5. Agricultural credit societies are required to invest a part of their owned funds in the shares of the central co-operative bank. They are also required to by shares of co-operative marketing societies. In some states, the agricultural credit societies have also invested in the shares of other co-operative institutions like co-operative sugar factories, co-operative spinning mills, co-operative printing presses, etc. The auditor will have to verify these investments and see whether any of the institutions in which the society holds shares of co-operative institutions have already gone into liquidation or were functioning in a very bad way, incurring heavy losses. The break-up value of the investments in such cases will have to be worked out on the basis of a proper assessment of the bad and doubtful assets of the marketing and processing societies and other types of societies in which the investments are made. At present, in many of the States, no proper assessment of the bad and doubtful assets of such societies is made by the auditors. The Registrar of Co-operative Societies of each State has been requested to issue instructions to the audit staff to properly estimate the bad and doubtful assets of the marketing/processing societies and to clearly indicate the estimates in the audit report as also the break-up value of the shares of these societies as on the date of audit. To determine the break up value of shares, the rel and exchangeable value of the paid up capital of the marketing/processing society may have to be arrived at. It is ordinarily taken as equal to the realizable value of is assets minus outside liabilities. The real and exchangeable value of shares may be apportioned to arriver at the intrinsic worth of each share which would be its break-up  value. However the short-fall in the break-up value of shares in relation to the paid up value may be ignored during the first three years following commencement of business or production of a new co-operative venture. The difference between the paid up value and the break up value of shares held by an agricultural credit societies in other marketing/processing societies will represent the depreciation in the value of its investment in the shares of such societies.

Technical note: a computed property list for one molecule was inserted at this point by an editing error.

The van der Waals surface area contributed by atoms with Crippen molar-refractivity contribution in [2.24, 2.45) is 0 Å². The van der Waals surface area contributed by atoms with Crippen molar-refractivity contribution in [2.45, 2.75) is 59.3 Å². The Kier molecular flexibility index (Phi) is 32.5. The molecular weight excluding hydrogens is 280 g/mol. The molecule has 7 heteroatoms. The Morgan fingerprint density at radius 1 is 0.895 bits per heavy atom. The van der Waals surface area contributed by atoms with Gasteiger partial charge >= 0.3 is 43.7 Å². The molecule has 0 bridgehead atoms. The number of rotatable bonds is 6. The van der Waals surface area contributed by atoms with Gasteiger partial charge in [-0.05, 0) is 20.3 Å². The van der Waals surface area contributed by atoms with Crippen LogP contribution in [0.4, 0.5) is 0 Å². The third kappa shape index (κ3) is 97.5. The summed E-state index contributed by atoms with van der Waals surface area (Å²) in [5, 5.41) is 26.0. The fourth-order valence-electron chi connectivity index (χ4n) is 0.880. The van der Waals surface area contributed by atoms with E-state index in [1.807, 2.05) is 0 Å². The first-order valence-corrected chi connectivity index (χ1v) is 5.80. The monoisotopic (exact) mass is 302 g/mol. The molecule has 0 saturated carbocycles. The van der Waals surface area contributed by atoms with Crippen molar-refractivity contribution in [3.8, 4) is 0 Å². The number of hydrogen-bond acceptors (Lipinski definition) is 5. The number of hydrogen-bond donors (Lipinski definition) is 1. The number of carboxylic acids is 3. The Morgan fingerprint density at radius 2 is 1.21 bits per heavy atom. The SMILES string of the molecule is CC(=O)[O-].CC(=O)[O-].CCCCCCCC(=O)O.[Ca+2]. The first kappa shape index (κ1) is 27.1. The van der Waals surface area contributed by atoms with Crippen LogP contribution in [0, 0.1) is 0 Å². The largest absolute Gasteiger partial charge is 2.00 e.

(ii) Government and other trustee secutiries: